My Nixie Addiction

Yet another Panaplex!

I seem to have developed more than a passing fascination with Panaplex displays. It started with the ZM1350’s from Telefunken, then the Beckman SP-101’s and more recently I have discovered Sperry SP-151’s.
The SP-151 is an ‘all in one’ kind of display that was most defintley aimed at the clock market place as it has AM and PM indicators as part of its layout.
It’s a much smaller device than the others so that presented a bit of a challenge in itself, I didn’t want  to make something that was much bigger than the display so I ended up hiding as much as possible behind the display. A bit like a CRT TV, looks great from the front but extends way back!
Another consideration is that the display only has three full seven sigment digits, the fourth left-most display is made up of only two segments for displaying a ‘1’ so this is going to be  a 12hr clock device though the AM/PM indicators will help in telling what half of the day it is – in case it’s not obvious!

These displays were supplied without sockets so the first challenge was working out how to mount the things. Ultimately I found that the socket pins used in ‘turned pin’ IC sockets were ideal so I set about designing a PCB which would accept these pins. Fortunately there’s a datasheet which specifies the locations of the 30+ pins so this was not a major task. When the boards arrived, I loaded one with pins that I had ‘removed’ from turned pin IC sockets and it was a perfect fit.

The device works like most other nixie tubes. A common anode connection connects to 170V then the anodes need to be grounded in order to light them up. Because the anodes vary in size, individual cathode series resistors are used to limit the current for each segment to the prescribed values. Even though I used slightly higher value resistors in order to work on the lower side of the specification, I noticed that the displays ran ‘warm’ after a little while so I applied a PWM signal to the Blanking input of the driver to limit their duty cycle and found that I could reduce it to <50% and still got a bright display that didn’t warm things up.

Having recently had success with the HV5622 driver from microchip – I decided to use the same for this project. I needed to control a total of 30 different segments and display parts so the HV5622 with its 32 outputs was ideal.

I took the brave (for me) step of using the surface mount version along with surface mount resistors for the driver part of the assembly in order to save space.

Close up of the SP-151 Panaplex display

Unless you can find the original socket, mounting the thing could be a challenge, fortunately the original datasheet provides the precise dimensions of the pin layout.

Frankontroller 4 for the SP-151 clock

The driver board which holds the HV5622 driver and cathode series resistors

The display board which uses socket pins from turned pin IC sockets

The different parts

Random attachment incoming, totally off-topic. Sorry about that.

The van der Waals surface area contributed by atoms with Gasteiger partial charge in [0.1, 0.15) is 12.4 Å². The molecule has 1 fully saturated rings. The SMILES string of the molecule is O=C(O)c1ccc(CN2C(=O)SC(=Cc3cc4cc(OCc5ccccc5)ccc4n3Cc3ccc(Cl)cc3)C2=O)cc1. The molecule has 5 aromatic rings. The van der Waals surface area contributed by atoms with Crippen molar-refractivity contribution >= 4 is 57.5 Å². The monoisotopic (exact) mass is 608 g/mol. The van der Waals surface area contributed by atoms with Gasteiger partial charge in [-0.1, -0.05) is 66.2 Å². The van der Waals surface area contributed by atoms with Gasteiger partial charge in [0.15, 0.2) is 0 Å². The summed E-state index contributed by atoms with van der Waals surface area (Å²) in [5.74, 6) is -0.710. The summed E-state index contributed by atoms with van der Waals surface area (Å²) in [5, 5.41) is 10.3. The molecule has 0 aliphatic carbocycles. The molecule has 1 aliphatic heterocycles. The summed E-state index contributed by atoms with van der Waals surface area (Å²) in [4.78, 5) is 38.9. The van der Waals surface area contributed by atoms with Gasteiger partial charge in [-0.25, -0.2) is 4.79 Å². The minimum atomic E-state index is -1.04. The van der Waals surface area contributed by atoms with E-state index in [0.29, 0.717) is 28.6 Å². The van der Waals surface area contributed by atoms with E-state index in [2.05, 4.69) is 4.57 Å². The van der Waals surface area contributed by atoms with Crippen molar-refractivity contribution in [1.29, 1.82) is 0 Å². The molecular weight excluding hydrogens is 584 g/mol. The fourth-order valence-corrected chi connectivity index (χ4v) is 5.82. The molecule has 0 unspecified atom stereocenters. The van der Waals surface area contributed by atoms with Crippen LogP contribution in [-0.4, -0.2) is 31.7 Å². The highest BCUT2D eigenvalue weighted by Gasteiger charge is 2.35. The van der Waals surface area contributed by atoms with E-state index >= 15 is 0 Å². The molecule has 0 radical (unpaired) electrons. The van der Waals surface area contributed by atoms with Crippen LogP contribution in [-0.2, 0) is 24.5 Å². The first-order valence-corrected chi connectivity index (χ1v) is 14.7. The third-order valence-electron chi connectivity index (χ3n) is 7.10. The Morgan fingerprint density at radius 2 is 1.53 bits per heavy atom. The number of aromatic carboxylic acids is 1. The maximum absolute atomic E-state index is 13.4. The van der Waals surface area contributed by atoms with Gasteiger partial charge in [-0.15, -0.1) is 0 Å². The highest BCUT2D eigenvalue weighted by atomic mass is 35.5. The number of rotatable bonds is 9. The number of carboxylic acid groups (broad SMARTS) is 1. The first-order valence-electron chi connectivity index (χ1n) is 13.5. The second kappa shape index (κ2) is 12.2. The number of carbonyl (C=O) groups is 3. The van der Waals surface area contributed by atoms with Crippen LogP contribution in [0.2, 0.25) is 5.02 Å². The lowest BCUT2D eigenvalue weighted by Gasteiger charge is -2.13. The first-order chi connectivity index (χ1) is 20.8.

I ended up making a board to hold the display, behind this there is a driver board which holds the HV5622 and series resistors, behind that there is the controller board which houses the WeMos micro, 5V and HV power supples and level shifters etc.

The HV5622 spec says it likes 12V logic so that’s what I used. This circuit uses 2N7000’s to perform the level shifting. I had also incorporated an Opto Coupler driven method of applying a PWM signal to the HV supply to perform display dimming though ultimately I used the Blanking signal on the HV5622 to achieve this (It’s a continual learning experience!).

I chose to use the very tiny NCH8200HV 170V generator to save more space, the 5V supply is derived from a 12V power source using an LM2596-5 based circuit.

The controller has now been redesigned making it about 15-20mm narrower and a little less deep. The opto-coupler circuit has gone and  the 2N7000 level shifters have been replaced with a CD40109.

Here is what the controller looks like now with the redesigned level shifter and the redundant opto-coupler components removed. I recently found out that APA-106 style LED’s work just fine from 3V3 supply so I could even remove the level shifter components for those too (Q1, R1 and R2) then power them at 3V3 and drive them directly from the WeMos. In reality I don’t even think that this design actually needs the LEDs! 

Coding the thing 

Because I already had some code for a Wemos which drives an HV5622 I decided to use that but to modify the output routines so that I ended up with a static display of the time in HH:MM albeit with a flashing colon to indicate the passing of seconds. The time format has to be based on a 12hr clock as the leading ‘H’ can only display a ‘1’ or nothing though there are AM and PM indicators that are used.
At 30 seconds past each minute the display alternately shows the date as DD then MM then YY or the temperature and pressure as CC then PPPP before returning to the clock display.

For testing the prototype I dimmed the display using only a 10% duty cycle which is easily visible at night whilst also changing the on and off hours to make the thing stay on permanently.

There is the option of adding a motion detector which negates the use of the on and off hours settings though does require movement to turn the display on. 

All these things are configurable and optional.

If you would like to build one of these then I am happy to supply bare boards or kits (excluding displays) as well as the required software (compiled and source). Please use the contact form on this site.